A blend of old and new spirits

Explore: Take the time to jump on the Whisky Trail and experience the unique drams for yourself. Pictures: Supplied
Explore: Take the time to jump on the Whisky Trail and experience the unique drams for yourself. Pictures: Supplied

For a long time Tasmania has been known as the Apple Isle, but these days it could just as easily be called the Whisky Isle.

With more than 30 distilleries currently active, Australias Southern-most state is rapidly gaining an international reputation for its high-quality drams.

Whisky making in Tasmania was reborn in the early 1990s after a nearly 160-year prohibition on distilling.

The story goes that while on a fishing trip in the Tassie highlands, Bill Lark had an epiphany that the states climate, water and grain were perfect for whisky making, and made it his mission to get the law changed.

He was successful and kicked off the amber revolution with the opening of Lark Distillery.

Now tourists flock to Tasmania to jump on the well-trodden Whisky Trail in search of a hearty drop from some of the finest boutique distilleries in the world.

The variety of distilleries open to customers is increasing, and each business is as unique as the next with distilleries popping up in barns, historic properties, sheds, aeroplane hangers and even shipping containers.

The best thing about taking a distillery tour in Tasmania is that you'll likely meet the owners and get a chance to uncover their stories and experience their passion as you enjoy sampling their wares.

Tasmanian Whisky Producers Association (TWPA) president Robbie Gilligan believes the community is what makes Tasmania unique when it comes to distilling.

Casked: While its ageing in casks, a portion of the whisky will evaporate each year this is called the angels share.

Casked: While its ageing in casks, a portion of the whisky will evaporate each year this is called the angels share.

"Its the tight-knit nature of the local distilling community that makes Tasmanian whisky so special, Mr Gilligan said.

It has always been a feature of the industry right from the early days, he said.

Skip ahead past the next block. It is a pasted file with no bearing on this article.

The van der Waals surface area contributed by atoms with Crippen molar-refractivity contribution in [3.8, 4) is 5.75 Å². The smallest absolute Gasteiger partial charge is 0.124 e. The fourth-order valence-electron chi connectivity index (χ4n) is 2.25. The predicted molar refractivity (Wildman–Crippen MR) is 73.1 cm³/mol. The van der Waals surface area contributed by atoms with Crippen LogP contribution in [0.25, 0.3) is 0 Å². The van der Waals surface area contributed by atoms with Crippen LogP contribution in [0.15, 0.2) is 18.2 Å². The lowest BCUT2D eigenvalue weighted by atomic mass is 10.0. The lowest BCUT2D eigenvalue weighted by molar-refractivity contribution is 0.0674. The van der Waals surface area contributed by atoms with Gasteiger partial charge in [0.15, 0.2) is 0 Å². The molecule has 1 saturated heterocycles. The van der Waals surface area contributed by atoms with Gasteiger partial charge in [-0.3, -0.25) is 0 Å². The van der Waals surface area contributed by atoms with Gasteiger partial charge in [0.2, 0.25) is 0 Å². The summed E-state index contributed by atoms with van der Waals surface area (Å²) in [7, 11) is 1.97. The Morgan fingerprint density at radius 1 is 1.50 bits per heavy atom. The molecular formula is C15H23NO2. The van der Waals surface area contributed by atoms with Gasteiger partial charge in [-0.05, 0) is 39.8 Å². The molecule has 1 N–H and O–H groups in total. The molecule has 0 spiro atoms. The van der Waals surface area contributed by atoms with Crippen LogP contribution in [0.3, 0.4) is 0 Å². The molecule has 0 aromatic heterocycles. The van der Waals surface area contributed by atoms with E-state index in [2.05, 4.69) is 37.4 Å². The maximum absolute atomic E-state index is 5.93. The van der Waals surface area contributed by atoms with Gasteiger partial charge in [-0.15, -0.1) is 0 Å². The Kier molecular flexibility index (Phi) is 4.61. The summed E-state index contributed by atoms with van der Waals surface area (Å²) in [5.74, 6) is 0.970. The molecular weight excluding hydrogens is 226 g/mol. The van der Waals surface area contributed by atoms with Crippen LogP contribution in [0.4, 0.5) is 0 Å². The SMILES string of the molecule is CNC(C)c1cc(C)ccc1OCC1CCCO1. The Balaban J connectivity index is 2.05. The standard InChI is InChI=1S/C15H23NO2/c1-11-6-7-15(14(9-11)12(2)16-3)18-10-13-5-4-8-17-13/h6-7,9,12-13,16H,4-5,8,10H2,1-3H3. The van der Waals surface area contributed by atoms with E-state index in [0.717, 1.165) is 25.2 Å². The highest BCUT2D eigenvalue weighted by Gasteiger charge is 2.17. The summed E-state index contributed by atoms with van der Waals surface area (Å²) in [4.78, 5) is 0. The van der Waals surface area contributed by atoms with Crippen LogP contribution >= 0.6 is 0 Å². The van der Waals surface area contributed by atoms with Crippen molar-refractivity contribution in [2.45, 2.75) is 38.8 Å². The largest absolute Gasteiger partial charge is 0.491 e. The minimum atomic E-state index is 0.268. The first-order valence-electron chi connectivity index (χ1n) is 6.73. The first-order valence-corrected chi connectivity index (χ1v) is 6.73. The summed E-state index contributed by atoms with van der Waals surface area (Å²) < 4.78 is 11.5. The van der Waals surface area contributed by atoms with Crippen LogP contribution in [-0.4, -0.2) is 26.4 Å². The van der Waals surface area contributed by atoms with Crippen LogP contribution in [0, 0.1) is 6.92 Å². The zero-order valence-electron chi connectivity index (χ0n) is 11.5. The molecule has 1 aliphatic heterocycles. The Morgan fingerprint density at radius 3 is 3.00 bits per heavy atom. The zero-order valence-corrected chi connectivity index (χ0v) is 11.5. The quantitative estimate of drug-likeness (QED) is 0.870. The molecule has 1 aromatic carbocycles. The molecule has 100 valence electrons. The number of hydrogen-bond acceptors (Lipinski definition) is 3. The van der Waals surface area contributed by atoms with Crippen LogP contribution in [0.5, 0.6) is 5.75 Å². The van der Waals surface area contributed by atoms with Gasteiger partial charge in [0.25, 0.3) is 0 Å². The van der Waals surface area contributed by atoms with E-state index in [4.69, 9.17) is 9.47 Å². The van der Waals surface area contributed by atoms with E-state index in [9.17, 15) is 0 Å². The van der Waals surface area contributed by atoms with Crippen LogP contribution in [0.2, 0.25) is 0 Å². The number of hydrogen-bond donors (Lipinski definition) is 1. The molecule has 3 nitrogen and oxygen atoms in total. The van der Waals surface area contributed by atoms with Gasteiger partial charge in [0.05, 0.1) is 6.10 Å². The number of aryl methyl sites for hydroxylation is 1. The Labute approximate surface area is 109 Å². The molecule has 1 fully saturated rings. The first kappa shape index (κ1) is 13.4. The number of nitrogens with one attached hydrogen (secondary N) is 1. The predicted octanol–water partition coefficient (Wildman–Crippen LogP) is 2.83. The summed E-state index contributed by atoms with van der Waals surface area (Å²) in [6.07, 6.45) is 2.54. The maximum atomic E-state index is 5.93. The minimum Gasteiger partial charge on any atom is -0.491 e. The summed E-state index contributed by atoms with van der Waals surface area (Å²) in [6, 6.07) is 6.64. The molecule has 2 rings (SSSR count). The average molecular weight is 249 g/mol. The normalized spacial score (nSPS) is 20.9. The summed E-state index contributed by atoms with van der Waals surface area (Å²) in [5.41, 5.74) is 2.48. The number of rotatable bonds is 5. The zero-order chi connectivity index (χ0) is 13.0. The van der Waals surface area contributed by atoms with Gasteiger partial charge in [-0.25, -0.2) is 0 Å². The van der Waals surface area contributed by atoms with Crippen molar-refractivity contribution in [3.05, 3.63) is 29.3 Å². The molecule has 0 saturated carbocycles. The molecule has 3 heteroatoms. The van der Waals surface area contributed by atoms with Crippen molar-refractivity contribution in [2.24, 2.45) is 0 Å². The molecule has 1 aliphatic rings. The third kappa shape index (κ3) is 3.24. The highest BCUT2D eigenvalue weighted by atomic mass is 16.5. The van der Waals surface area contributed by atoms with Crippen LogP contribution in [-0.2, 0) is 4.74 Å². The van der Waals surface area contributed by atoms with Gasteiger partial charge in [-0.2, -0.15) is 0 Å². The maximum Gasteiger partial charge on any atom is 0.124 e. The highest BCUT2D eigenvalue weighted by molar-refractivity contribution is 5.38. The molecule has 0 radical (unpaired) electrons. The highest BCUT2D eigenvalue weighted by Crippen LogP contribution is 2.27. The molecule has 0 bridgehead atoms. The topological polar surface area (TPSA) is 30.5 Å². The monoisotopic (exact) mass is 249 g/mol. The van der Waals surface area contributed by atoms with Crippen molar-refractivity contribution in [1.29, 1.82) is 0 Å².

A lot has changed in the days since Bill Lark produced his first barrels and struggled to sell it to any bar or hotels, and now distilleries are struggling to keep up with local demand.

"People always ask me if I'm worried about saturating the market, " Mr Gilligan said.

"What a lot of people don't realise is that Tasmania's production annually is equivalent to the amount of spirit lost to evaporation in Scotland," he said.

Changing times: From 1938 to 1991, it was illegal to distill whisky in Tasmania. Thats a long time between drinks.

Changing times: From 1938 to 1991, it was illegal to distill whisky in Tasmania. Thats a long time between drinks.

"In fact, many distilleries are struggling to keep up with local demand and have yet to tap into the broader international market.

"It is an exciting time for the entire industry, and I think it's just the beginning."

While Tasmania's whisky has enjoyed incredible success in recent years, its gin is fast becoming a tipple of choice, adding another hero to Tasmania's quality top shelf.

In the last five years, Tassies gin scene has exploded.

Once upon a time gin was a cheap, rough spirit that was consumed for either warmth or numbness, now this clear juniper spirit has made a home for itself especially in our island state.

Gin recipes in Tasmania are hitting the high notes with the addition of native botanicals giving their creations a unique twist.

There are now more than 100 different Tasmanian gins from more than 25 distilleries with many more set to open in the next few years.

Tasmania has come a long way since Bill Larks epiphany at the lakes.

The scene is now thriving, and there has never been a better time to jump on board and discover the whisky and gin the state has to offer.

To plan your Tasmanian distillery trip visit taswhiskytrail.com.